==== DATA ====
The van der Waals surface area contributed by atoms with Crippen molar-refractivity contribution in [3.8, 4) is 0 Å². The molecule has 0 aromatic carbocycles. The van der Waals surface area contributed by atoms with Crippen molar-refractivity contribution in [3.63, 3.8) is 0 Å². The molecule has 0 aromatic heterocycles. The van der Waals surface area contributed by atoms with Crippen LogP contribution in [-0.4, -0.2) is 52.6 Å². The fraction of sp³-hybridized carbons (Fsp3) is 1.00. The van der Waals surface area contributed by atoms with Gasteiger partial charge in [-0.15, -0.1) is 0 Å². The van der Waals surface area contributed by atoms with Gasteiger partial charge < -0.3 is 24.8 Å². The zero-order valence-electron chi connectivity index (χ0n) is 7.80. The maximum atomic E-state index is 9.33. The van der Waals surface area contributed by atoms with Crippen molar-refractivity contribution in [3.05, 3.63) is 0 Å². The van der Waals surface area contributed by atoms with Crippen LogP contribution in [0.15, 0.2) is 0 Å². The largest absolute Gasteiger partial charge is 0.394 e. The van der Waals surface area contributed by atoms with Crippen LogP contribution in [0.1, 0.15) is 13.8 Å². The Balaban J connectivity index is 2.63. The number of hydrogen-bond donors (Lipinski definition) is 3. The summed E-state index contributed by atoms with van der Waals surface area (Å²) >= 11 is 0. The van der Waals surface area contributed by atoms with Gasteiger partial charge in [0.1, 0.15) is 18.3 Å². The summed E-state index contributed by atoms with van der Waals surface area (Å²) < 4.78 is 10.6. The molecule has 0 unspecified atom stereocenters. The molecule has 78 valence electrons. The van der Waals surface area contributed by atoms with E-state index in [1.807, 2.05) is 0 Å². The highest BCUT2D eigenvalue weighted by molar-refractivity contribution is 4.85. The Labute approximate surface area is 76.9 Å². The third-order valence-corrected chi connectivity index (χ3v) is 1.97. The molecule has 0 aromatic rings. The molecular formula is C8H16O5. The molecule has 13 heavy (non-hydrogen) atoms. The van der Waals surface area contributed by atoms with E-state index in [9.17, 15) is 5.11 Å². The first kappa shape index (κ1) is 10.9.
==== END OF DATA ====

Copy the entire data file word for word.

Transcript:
The van der Waals surface area contributed by atoms with Crippen molar-refractivity contribution in [3.8, 4) is 0 Å². The molecule has 0 aromatic carbocycles. The van der Waals surface area contributed by atoms with Crippen molar-refractivity contribution in [3.63, 3.8) is 0 Å². The molecule has 0 aromatic heterocycles. The van der Waals surface area contributed by atoms with Crippen LogP contribution in [-0.4, -0.2) is 52.6 Å². The fraction of sp³-hybridized carbons (Fsp3) is 1.00. The van der Waals surface area contributed by atoms with Gasteiger partial charge in [-0.15, -0.1) is 0 Å². The van der Waals surface area contributed by atoms with Gasteiger partial charge < -0.3 is 24.8 Å². The zero-order valence-electron chi connectivity index (χ0n) is 7.80. The maximum atomic E-state index is 9.33. The van der Waals surface area contributed by atoms with Crippen molar-refractivity contribution in [3.05, 3.63) is 0 Å². The van der Waals surface area contributed by atoms with Crippen LogP contribution in [0.15, 0.2) is 0 Å². The largest absolute Gasteiger partial charge is 0.394 e. The van der Waals surface area contributed by atoms with Crippen LogP contribution in [0.1, 0.15) is 13.8 Å². The Balaban J connectivity index is 2.63. The number of hydrogen-bond donors (Lipinski definition) is 3. The summed E-state index contributed by atoms with van der Waals surface area (Å²) >= 11 is 0. The van der Waals surface area contributed by atoms with Gasteiger partial charge in [0.1, 0.15) is 18.3 Å². The summed E-state index contributed by atoms with van der Waals surface area (Å²) < 4.78 is 10.6. The molecule has 0 unspecified atom stereocenters. The molecule has 78 valence electrons. The van der Waals surface area contributed by atoms with E-state index in [1.807, 2.05) is 0 Å². The highest BCUT2D eigenvalue weighted by molar-refractivity contribution is 4.85. The Labute approximate surface area is 76.9 Å². The third-order valence-corrected chi connectivity index (χ3v) is 1.97. The molecule has 0 aromatic rings. The molecular formula is C8H16O5. The molecule has 13 heavy (non-hydrogen) atoms. The van der Waals surface area contributed by atoms with E-state index in [9.17, 15) is 5.11 Å². The first kappa shape index (κ1) is 10.9.